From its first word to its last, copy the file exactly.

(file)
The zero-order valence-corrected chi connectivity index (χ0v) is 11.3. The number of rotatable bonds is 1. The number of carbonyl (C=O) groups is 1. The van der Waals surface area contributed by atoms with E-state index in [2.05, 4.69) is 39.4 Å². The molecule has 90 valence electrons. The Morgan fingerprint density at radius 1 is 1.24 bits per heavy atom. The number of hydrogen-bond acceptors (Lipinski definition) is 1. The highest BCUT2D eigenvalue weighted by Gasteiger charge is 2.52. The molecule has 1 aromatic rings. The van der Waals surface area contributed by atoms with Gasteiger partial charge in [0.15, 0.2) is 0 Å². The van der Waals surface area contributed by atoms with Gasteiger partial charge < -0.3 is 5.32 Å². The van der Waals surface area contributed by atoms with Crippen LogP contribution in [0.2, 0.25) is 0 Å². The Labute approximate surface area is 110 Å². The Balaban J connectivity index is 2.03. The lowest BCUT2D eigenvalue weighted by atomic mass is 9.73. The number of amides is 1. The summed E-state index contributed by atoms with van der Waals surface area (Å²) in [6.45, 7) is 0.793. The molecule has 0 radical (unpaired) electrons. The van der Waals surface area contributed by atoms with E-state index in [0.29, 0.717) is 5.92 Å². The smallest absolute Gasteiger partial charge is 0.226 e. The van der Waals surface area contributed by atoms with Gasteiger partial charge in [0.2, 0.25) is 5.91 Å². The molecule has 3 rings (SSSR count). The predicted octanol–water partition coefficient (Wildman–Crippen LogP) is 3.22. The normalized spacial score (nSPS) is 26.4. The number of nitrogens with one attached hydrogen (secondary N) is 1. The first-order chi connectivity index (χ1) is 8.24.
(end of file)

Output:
The zero-order valence-corrected chi connectivity index (χ0v) is 11.3. The number of rotatable bonds is 1. The number of carbonyl (C=O) groups is 1. The van der Waals surface area contributed by atoms with E-state index in [2.05, 4.69) is 39.4 Å². The molecule has 90 valence electrons. The Morgan fingerprint density at radius 1 is 1.24 bits per heavy atom. The number of hydrogen-bond acceptors (Lipinski definition) is 1. The highest BCUT2D eigenvalue weighted by Gasteiger charge is 2.52. The molecule has 1 aromatic rings. The van der Waals surface area contributed by atoms with Gasteiger partial charge in [0.15, 0.2) is 0 Å². The van der Waals surface area contributed by atoms with Gasteiger partial charge < -0.3 is 5.32 Å². The van der Waals surface area contributed by atoms with Crippen LogP contribution in [0.2, 0.25) is 0 Å². The Labute approximate surface area is 110 Å². The Balaban J connectivity index is 2.03. The lowest BCUT2D eigenvalue weighted by atomic mass is 9.73. The number of amides is 1. The summed E-state index contributed by atoms with van der Waals surface area (Å²) in [6.45, 7) is 0.793. The molecule has 0 radical (unpaired) electrons. The van der Waals surface area contributed by atoms with E-state index in [0.29, 0.717) is 5.92 Å². The smallest absolute Gasteiger partial charge is 0.226 e. The van der Waals surface area contributed by atoms with Gasteiger partial charge in [0.2, 0.25) is 5.91 Å². The molecule has 3 rings (SSSR count). The predicted octanol–water partition coefficient (Wildman–Crippen LogP) is 3.22. The normalized spacial score (nSPS) is 26.4. The number of nitrogens with one attached hydrogen (secondary N) is 1. The first-order chi connectivity index (χ1) is 8.24.